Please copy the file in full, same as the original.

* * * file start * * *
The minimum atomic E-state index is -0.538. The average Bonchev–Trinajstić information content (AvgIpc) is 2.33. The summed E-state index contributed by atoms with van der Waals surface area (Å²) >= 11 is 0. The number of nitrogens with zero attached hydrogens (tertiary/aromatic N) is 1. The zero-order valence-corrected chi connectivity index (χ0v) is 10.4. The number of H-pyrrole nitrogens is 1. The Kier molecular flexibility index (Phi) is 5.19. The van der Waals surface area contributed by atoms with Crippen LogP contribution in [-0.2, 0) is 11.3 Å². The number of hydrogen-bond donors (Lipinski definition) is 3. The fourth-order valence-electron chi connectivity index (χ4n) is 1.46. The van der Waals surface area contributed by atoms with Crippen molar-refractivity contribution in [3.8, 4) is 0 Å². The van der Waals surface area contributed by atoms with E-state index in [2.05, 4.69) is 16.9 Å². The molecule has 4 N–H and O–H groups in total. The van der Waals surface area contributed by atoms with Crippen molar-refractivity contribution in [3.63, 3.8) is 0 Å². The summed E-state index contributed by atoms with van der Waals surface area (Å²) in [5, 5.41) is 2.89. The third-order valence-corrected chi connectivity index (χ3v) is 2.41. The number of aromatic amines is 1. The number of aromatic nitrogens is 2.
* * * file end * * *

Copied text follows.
The minimum atomic E-state index is -0.538. The average Bonchev–Trinajstić information content (AvgIpc) is 2.33. The summed E-state index contributed by atoms with van der Waals surface area (Å²) >= 11 is 0. The number of nitrogens with zero attached hydrogens (tertiary/aromatic N) is 1. The zero-order valence-corrected chi connectivity index (χ0v) is 10.4. The number of H-pyrrole nitrogens is 1. The Kier molecular flexibility index (Phi) is 5.19. The van der Waals surface area contributed by atoms with Crippen LogP contribution in [-0.2, 0) is 11.3 Å². The number of hydrogen-bond donors (Lipinski definition) is 3. The fourth-order valence-electron chi connectivity index (χ4n) is 1.46. The van der Waals surface area contributed by atoms with Crippen molar-refractivity contribution in [3.8, 4) is 0 Å². The van der Waals surface area contributed by atoms with E-state index in [2.05, 4.69) is 16.9 Å². The molecule has 4 N–H and O–H groups in total. The van der Waals surface area contributed by atoms with Crippen molar-refractivity contribution in [3.63, 3.8) is 0 Å². The summed E-state index contributed by atoms with van der Waals surface area (Å²) in [5, 5.41) is 2.89. The third-order valence-corrected chi connectivity index (χ3v) is 2.41. The number of aromatic amines is 1. The number of aromatic nitrogens is 2.